2John Randolph was born in June 1773 at Cawsons, in
Prince George County, Virginia, near the joining of the
Appomattox and the James rivers. Cawsons was the home
of Theodorick Bland, Randolph's maternal grandfather,
and its American English magnificence typified the conceits and achievements of the special social class Randolph
joined at birth, the Virginia gentry. Like Randolph's other
youthful homes, Matoax and Bizarre, Cawsons was subsequently destroyed by fire. The fate of these homes always
symbolized to Randolph the disappearance of the social
world of his fathers (and his youth) during his own lifetime. The physical destruction visited on the houses was
only one early event in an external history which was unusually available for the dramatic personal symbolism he
developed to explain himself. In 1814, after a visit to his
birthplace, he wrote to Josiah Quincy:
|The sight of the broad bay, formed by the junction of the two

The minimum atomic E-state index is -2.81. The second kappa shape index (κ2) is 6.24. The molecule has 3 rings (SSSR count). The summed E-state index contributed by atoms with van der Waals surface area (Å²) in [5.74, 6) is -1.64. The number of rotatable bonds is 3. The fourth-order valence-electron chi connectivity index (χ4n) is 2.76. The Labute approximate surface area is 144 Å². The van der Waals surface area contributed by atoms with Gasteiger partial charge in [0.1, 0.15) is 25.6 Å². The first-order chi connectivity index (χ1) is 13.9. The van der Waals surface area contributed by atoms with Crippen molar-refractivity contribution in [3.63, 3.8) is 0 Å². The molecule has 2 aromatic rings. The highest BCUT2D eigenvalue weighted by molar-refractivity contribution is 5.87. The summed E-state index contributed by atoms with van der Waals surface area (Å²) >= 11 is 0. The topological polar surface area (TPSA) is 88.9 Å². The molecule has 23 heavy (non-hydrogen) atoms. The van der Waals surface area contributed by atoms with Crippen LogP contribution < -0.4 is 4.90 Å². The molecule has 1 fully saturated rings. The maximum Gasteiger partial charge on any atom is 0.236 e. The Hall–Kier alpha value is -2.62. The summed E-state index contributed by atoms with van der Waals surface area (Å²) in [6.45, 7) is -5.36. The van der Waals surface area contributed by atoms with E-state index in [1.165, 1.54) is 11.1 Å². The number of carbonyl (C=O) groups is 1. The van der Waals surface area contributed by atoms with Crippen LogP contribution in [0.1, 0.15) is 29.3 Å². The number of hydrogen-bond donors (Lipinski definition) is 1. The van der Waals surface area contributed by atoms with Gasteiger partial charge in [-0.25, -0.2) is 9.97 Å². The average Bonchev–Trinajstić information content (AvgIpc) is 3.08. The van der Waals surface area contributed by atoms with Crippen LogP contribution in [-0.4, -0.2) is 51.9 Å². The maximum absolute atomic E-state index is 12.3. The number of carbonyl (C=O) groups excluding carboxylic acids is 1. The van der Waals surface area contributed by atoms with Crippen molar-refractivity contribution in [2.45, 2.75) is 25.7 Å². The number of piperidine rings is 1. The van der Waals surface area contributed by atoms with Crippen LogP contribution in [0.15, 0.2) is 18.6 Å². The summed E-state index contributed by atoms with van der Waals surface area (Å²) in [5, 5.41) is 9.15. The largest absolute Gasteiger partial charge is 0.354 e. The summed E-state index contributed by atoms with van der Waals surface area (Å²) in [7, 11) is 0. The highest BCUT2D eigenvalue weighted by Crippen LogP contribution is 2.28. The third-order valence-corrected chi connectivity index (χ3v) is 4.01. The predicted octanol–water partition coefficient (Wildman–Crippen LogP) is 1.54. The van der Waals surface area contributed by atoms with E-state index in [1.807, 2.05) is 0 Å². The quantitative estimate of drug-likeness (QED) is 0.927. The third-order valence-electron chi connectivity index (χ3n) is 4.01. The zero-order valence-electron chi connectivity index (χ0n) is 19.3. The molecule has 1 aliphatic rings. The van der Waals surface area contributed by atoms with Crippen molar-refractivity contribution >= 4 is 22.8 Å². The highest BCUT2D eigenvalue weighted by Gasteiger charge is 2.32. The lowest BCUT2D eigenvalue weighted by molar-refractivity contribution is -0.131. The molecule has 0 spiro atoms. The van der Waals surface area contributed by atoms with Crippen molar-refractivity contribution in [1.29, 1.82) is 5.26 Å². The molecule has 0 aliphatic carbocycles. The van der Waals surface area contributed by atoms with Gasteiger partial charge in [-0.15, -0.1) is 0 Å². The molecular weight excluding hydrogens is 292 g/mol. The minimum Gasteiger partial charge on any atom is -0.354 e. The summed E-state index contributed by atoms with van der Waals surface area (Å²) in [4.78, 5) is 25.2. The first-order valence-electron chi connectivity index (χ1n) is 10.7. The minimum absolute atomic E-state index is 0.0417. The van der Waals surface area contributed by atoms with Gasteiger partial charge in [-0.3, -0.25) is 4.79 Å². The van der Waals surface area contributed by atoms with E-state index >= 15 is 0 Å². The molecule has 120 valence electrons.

rivers, gave a new impulse to my being; but when the boat struck
the beach, all was sad and desolate. The fires of ancient hospitality
were long since extinguished, and the hearth stone-cold. Here
was my mother given in marriage, and here I was born; once the
seat of plenty and cheerfulness, associated with my earliest and |
Questia, a part of Gale, Cengage Learning. www.questia.com
Book title: The Education of John Randolph.
Contributors: Robert Dawidoff - Author.
Publisher: W. W. Norton.
Place of publication: New York.
Publication year: 1979.
Page number: 68.
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